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Weapons of Mass Destruction (WMD)

15 March 2007

U.N. Draft Resolution Would Set New Sanctions on Iran

United States hopes for speedy adoption by Security Council

United Nations -- The five permanent members of the Security Council (China, France, Russia, the United Kingdom and the United States) and Germany have agreed on new military and financial sanctions against Iran for its nuclear activities and sent the text of a new resolution to the other members of the council for consideration.

The group, referred to as the P5+1, has been negotiating language that would increase sanctions against Iran for its rejection of Security Council demands to suspend uranium enrichment and return to negotiations.

U.S. Ambassador Alejandro Wolff said that the draft resolution "is a good balanced, incremental step. The focus remains on getting Iran to suspend its nuclear enrichment related activities. If they suspend and that is verified, these measures would be suspended."

The aim of the new resolution, said Wolff, the acting U.S. representative to the United Nations, is to get Iran "to return again to the negotiating table and deal with this issue politically."

The resolution "addresses a number of areas -- travel restrictions on individuals involved in Iran's nuclear and ballistic missile programs, arms embargo on any export of arms from Iran, constraint and vigilance on imports of arms by Iran," Wolff said.

The ambassador said the text will be discussed with the 10 nonpermanent members of the Security Council over the next days, but "the goal is a speedy adoption of this resolution."

Security Council President Dumisani Kumalo said that the ambassadors, after consulting with capitals, are scheduled to meet again to discuss the draft on March 21.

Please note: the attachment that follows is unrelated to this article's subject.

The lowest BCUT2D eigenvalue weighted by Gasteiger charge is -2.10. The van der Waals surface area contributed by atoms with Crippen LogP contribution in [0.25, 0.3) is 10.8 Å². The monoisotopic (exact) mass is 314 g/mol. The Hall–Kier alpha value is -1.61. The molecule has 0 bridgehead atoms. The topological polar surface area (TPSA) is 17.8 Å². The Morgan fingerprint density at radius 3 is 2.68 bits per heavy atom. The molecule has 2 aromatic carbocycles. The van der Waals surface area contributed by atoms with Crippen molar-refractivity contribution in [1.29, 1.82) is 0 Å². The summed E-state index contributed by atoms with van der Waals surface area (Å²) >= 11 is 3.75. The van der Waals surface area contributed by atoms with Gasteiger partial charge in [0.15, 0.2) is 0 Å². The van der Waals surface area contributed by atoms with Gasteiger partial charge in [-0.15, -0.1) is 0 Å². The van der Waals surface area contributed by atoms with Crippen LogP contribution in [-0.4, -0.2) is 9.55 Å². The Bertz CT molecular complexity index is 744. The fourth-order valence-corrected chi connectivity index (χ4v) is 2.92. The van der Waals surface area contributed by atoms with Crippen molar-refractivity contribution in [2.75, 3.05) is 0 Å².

The Security Council has been united on the need for Iran to suspend its enrichment activities, Wolff said. "We would like to see the entire council on board [with the new resolution]. It's an important objective to get as many supporters as possible, but timeliness is also an important imperative."

The draft resolution calls on nations "to exercise vigilance and restraint" in the supply, sale or transfer directly or indirectly of any battle tanks, armored combat vehicles, large caliber artillery systems, combat aircraft, attack helicopters, warships, missiles or missile systems.

It calls on nations and international financial institutions to refrain from providing new grants, financial assistance and concessional loans to Iran except for humanitarian and development purposes.

An annex lists 15 individuals and 13 entities, including the Iranian Revolutionary Guard Corporation, that are believed to be involved in nuclear or ballistic missile activities and would be placed on the sanctions list. Individuals include Amir Rahimi, head of Esfahan Nuclear Fuel Research and Production Center; Seyed Jaber Safdari, manager of the Natanz Enrichment Facilities; Ahmad Derakhandeh, chairman of Bank Sepah; Brigadier General Morteza Rezaie, deputy commander of the Revolutionary Guard; and Vice Admiral Ali Akbar Ahmadian, chief of the Revolutionary Guard Joint Staff.

U.S. Ambassador Wolff said "it is natural and fitting" that the sanctions include the military because "if Iran is, as we all believe, engaged in a nuclear weapons program that by definition is military."

French Prime Minister Dominique de Villepin said that the resolution's message is clear: "These measures are gradual and they are reversible. That means in 60 days from now if we have no answer, we will have more sanctions. We want Iran to fully respect its international obligations."

At the United Nations for meetings with Secretary-General Ban Ki-moon, de Villepin said the Security Council's actions are creating a debate in Iran that is positive "because Iran today knows, and the people of Iran today know, that they have a choice of a better Iran, more satisfaction for the life of millions of Iranians" if Tehran ends its enrichment activities and returns to international negotiations.

In December 2006, the Security Council unanimously adopted Resolution 1737 that required nations to freeze the assets of individuals and entities identified as having a key role in Iran's nuclear program, prohibited countries from supplying Iran with dual-use equipment and barred Iran from exporting any nuclear weapons-related equipment or technology to other countries. It gave Iran 60 days to stop enrichment activities or face additional sanctions. (See related article.)

Permanent members of the council are China, France, Russia, the United Kingdom and the United States. Nonpermanent members are Belgium, Republic of the Congo, Ghana, Indonesia, Italy, Panama, Peru, Qatar, Slovakia and South Africa.

For additional information, see  Limiting Nuclear Weapons.

(USINFO is produced by the Bureau of International Information Programs, U.S. Department of State. Web site: http://usinfo.state.gov)



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